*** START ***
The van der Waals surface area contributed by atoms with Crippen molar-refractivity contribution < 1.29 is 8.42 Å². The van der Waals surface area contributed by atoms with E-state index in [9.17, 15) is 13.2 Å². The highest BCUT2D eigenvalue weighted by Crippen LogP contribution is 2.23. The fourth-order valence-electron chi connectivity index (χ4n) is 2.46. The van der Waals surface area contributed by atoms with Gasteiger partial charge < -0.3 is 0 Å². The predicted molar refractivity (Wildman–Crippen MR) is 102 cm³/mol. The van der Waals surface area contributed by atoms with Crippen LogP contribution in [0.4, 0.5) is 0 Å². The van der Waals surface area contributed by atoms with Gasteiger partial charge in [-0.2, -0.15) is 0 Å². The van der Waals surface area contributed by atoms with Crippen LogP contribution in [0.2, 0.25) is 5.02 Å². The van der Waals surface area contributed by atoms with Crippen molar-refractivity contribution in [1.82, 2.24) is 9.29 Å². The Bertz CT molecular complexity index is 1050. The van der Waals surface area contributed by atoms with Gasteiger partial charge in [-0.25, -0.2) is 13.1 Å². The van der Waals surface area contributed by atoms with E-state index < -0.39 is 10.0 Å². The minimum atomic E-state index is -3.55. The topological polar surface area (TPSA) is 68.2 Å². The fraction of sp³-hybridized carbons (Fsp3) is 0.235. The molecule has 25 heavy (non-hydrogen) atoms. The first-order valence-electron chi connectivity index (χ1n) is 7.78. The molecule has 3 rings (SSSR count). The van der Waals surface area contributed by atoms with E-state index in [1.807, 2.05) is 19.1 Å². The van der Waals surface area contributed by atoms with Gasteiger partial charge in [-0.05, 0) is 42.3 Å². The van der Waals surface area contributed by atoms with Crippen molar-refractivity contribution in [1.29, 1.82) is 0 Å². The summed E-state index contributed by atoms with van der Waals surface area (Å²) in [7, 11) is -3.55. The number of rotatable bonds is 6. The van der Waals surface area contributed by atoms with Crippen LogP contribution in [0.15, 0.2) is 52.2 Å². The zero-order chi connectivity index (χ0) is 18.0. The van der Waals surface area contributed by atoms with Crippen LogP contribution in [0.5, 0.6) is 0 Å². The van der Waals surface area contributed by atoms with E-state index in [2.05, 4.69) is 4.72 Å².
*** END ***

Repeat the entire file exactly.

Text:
The van der Waals surface area contributed by atoms with Crippen molar-refractivity contribution < 1.29 is 8.42 Å². The van der Waals surface area contributed by atoms with E-state index in [9.17, 15) is 13.2 Å². The highest BCUT2D eigenvalue weighted by Crippen LogP contribution is 2.23. The fourth-order valence-electron chi connectivity index (χ4n) is 2.46. The van der Waals surface area contributed by atoms with Gasteiger partial charge < -0.3 is 0 Å². The predicted molar refractivity (Wildman–Crippen MR) is 102 cm³/mol. The van der Waals surface area contributed by atoms with Crippen LogP contribution in [0.4, 0.5) is 0 Å². The van der Waals surface area contributed by atoms with Gasteiger partial charge in [-0.2, -0.15) is 0 Å². The van der Waals surface area contributed by atoms with Crippen LogP contribution in [0.2, 0.25) is 5.02 Å². The van der Waals surface area contributed by atoms with Crippen molar-refractivity contribution in [1.82, 2.24) is 9.29 Å². The Bertz CT molecular complexity index is 1050. The van der Waals surface area contributed by atoms with Gasteiger partial charge in [-0.25, -0.2) is 13.1 Å². The van der Waals surface area contributed by atoms with E-state index < -0.39 is 10.0 Å². The minimum atomic E-state index is -3.55. The topological polar surface area (TPSA) is 68.2 Å². The fraction of sp³-hybridized carbons (Fsp3) is 0.235. The molecule has 25 heavy (non-hydrogen) atoms. The first-order valence-electron chi connectivity index (χ1n) is 7.78. The molecule has 3 rings (SSSR count). The van der Waals surface area contributed by atoms with E-state index in [1.807, 2.05) is 19.1 Å². The van der Waals surface area contributed by atoms with Gasteiger partial charge in [-0.05, 0) is 42.3 Å². The van der Waals surface area contributed by atoms with Crippen molar-refractivity contribution in [1.29, 1.82) is 0 Å². The summed E-state index contributed by atoms with van der Waals surface area (Å²) in [7, 11) is -3.55. The number of rotatable bonds is 6. The van der Waals surface area contributed by atoms with Crippen LogP contribution in [0.15, 0.2) is 52.2 Å². The zero-order chi connectivity index (χ0) is 18.0. The van der Waals surface area contributed by atoms with Crippen LogP contribution in [0.5, 0.6) is 0 Å². The van der Waals surface area contributed by atoms with E-state index in [2.05, 4.69) is 4.72 Å².